What is India Editorial
This year's results stumped all
forecasters, and media analyses of why the NDA fell have been far from
convincing, says ARAVIND SITARAMAN
Contrary to every
prediction—“scientific” or otherwise, the Indian election results of
2004 were a surprise that no one had even anticipated.
After all, the BJP-led NDA had performed very well in business, commerce,
trade, jobs, foreign investment, infrastructure, economic development, and so
on. For example, the inflation has been marginal despite extremely strong
growth of over 8%; interest rates dropped from 8% to 6% enabling many to
finance new homes, cars, and other consumer durables; the Sensex grew by over
20% increasing investor wealth and enabling companies to fund expansions in
India and overseas; exports had grown from 10% to over 17%; forex reserves had
grown from USD 23 billion to over 113 billion; and expenditure in subsidies
had grown over 80% despite a fiscal deficit increase of only 25%.
Foreign policy had never been better with relationship with the US taking a
deeper turn in the fight against terrorism, defense, economy, multi-lateral
initiatives, commerce, people to people interface, industry, etc; relationship
with China has graduated to a higher degree of understanding culminating with
the Chinese accepted Sikkim as part of India; the relationship with Pakistan
now has a roadmap that can be worked on. Clearly, in any democratic society,
this would be called good governance. Surely, in the democratic history of
India this has been the best performing Government.
It is interesting to read
post-election analysis—from the same folks who had predicted a landslide NDA
victory now actively trying to find reasons why people voted for the Congress.
The pollsters are busy cooking up excuses as to why people responded the way
they did to their questions in the pre-election and exit polls. Newspapers and
television stations are falling over each other to appease the new regime in
India and finding new reasons why the NDA lost. The underlying message is that
the NDA lost not because it had not performed well, but for other things it
did not do, or its underlying philosophy.
Many of reasons cited for
the NDA loss are their non-secular stance that evoked fear and anger of the
minorities, the lack of focus on agriculture, the pro-rich policies, their
focus on cities and neglect of rural India, and their disinvestment drive.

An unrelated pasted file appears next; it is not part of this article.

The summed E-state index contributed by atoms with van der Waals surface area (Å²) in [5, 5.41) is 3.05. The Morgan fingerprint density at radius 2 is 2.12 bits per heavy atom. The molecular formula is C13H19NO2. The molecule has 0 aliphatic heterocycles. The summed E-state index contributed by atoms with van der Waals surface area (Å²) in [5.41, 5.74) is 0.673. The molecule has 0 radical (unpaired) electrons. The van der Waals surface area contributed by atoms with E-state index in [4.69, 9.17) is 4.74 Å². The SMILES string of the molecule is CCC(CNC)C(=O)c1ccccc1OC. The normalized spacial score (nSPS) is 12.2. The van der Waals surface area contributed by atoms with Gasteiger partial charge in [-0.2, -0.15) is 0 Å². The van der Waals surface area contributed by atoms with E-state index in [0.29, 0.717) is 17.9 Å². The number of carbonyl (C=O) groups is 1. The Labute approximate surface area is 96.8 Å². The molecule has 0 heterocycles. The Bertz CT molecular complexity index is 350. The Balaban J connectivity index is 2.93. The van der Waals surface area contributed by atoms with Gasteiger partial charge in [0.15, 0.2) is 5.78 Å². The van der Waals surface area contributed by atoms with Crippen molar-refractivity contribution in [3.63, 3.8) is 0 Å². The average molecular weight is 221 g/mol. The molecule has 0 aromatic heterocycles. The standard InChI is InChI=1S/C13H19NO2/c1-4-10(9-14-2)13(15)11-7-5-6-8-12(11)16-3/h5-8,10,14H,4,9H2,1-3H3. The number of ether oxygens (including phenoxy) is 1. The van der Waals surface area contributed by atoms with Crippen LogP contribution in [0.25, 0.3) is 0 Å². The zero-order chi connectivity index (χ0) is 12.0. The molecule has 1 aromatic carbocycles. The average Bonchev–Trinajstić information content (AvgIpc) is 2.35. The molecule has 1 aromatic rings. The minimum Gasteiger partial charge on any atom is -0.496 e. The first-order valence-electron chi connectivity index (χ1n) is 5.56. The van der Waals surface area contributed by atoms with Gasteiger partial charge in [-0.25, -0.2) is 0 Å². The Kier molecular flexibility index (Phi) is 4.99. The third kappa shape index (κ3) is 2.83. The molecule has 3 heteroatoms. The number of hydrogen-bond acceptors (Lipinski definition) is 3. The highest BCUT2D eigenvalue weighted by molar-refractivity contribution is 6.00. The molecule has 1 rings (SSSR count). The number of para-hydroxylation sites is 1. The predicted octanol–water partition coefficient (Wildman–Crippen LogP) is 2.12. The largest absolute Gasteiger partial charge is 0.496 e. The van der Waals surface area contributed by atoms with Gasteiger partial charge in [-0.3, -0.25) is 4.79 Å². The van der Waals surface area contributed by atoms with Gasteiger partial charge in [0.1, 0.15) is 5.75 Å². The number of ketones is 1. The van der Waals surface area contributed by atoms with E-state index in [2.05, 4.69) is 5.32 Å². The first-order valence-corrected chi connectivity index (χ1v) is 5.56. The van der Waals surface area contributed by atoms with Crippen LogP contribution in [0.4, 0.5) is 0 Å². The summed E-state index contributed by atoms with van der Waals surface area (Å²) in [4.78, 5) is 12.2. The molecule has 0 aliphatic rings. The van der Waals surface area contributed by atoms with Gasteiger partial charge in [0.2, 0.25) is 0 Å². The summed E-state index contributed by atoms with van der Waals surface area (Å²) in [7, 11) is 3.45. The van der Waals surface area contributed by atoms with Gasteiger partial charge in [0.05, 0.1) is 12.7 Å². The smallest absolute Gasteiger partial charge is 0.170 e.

Congress sycophants say the charisma of Sonia Gandhi and her children
galvanized support for the Congress and their allies. Vishwa Hindu Parishad (VHP)
and other radical groups of the NDA say the dilution of the Ram Temple
strategy caused the NDA’s downfall.
These are nothing but bogus
analyses steeped into conventional and in-the-box thinking. If the Indian
public was so against the NDA philosophy, why did they vote them to power in
1999 with a good majority? If the lack of focus on agriculture was true, how
come we have higher subsidies mostly to the agriculturists, higher production,
higher food stocks, and higher procurement prices? If the policies are
pro-rich how come there are so many middle class people (across the spectrum)
who are now able to afford cars, houses, consumer durables, cell phones, etc?
If the focus was the cities without any investment in the rural India, how
come we have such good roads, functioning hospitals and schools in most parts
of India? If the disinvestment policies were so bad, how come investors voted
with their pocket book and there was such a surge in foreign investment? The
claims by Congress sycophants and the VHP are obviously self-serving and it is
a waste of time and space to even comment on them.
The truth of the matter is
that the Congress and its allies did not win. It was that the NDA did not win.
So, instead of trying to figure out why the Congress won, it would be prudent
to focus on why the NDA did not win despite a very good performance at the
Firstly, the NDA alliance
was fructuous with the departure of DMK and its subsequent anti-AIADMK
coalition in Tamil Nadu. The Dravidian parties,
the DMK and the AIADMK,
traditionally had a 33% loyal voter base. Either party came to power because
of a divided opposition. With
the opposition parties banding together, the
AIADMK had no chance. Despite the anti-media activities and the anti-minority
perception of the AIADMK
Government, the state itself has seen large
development. When the DMK Government exited three years ago, the treasury was
industrialization was at a standstill, foreign investment was at a
trickle. All this has changed with the AIADMK. However, from the loyal caste
communal voting pattern of the state (and indeed the country), these are
There was no meaningful alliance possible in UP with the choice of Mayawati
and Maulayam Singh Yadav. With no grassroots party leadership in the cow-land,
the NDA did not stand a chance against the divisive politics in the states of
UP and Bihar.
Secondly, the India
Shinning campaign was seen by many as a completion of development and progress
of India. Instead of stating that this was the beginning of the century of
India, the NDA’s message was that India is already shinning so we do not
need to anything more. Even though prosperity and development had reached
many, the majority of the population had not visibly and personally gained
from these developments. This was exploited by the communists to portray the
NDA as the party of the rich.
Thirdly, the lack of
development outside Hyderabad by the Chandra Babu Naidu’s Telugu Desam Party
contributed to an image that the NDA is pro-cities and anti-rural. When there
was a huge surplus of grains all over the country, farmers were committing
suicide because of indebtedness. Failure to tackle this with quick debt relief
programs antagonized the poor against Naidu even if his reign has been stellar
in governance and implementation.